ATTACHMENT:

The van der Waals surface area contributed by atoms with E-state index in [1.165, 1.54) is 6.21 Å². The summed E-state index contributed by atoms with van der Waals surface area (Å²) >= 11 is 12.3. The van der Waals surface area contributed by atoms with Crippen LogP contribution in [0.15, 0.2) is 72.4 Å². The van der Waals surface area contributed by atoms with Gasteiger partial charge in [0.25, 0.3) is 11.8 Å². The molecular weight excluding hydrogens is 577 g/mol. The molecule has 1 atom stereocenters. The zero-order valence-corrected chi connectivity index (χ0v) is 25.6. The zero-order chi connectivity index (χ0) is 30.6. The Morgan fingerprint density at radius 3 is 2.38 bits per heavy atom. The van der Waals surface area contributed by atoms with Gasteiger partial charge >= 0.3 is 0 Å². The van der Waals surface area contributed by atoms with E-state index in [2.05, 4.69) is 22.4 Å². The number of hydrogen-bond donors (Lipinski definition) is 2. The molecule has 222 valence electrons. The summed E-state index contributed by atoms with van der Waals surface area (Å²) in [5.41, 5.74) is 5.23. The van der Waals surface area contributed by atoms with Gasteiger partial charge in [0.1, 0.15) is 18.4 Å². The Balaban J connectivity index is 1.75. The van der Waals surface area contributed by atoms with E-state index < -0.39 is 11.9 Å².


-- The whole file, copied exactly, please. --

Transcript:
The van der Waals surface area contributed by atoms with E-state index in [1.165, 1.54) is 6.21 Å². The summed E-state index contributed by atoms with van der Waals surface area (Å²) >= 11 is 12.3. The van der Waals surface area contributed by atoms with Crippen LogP contribution in [0.15, 0.2) is 72.4 Å². The van der Waals surface area contributed by atoms with Gasteiger partial charge in [0.25, 0.3) is 11.8 Å². The molecular weight excluding hydrogens is 577 g/mol. The molecule has 1 atom stereocenters. The zero-order valence-corrected chi connectivity index (χ0v) is 25.6. The zero-order chi connectivity index (χ0) is 30.6. The Morgan fingerprint density at radius 3 is 2.38 bits per heavy atom. The van der Waals surface area contributed by atoms with Gasteiger partial charge >= 0.3 is 0 Å². The van der Waals surface area contributed by atoms with E-state index in [2.05, 4.69) is 22.4 Å². The number of hydrogen-bond donors (Lipinski definition) is 2. The molecule has 222 valence electrons. The summed E-state index contributed by atoms with van der Waals surface area (Å²) in [5.41, 5.74) is 5.23. The van der Waals surface area contributed by atoms with Gasteiger partial charge in [0.1, 0.15) is 18.4 Å². The Balaban J connectivity index is 1.75. The van der Waals surface area contributed by atoms with E-state index < -0.39 is 11.9 Å².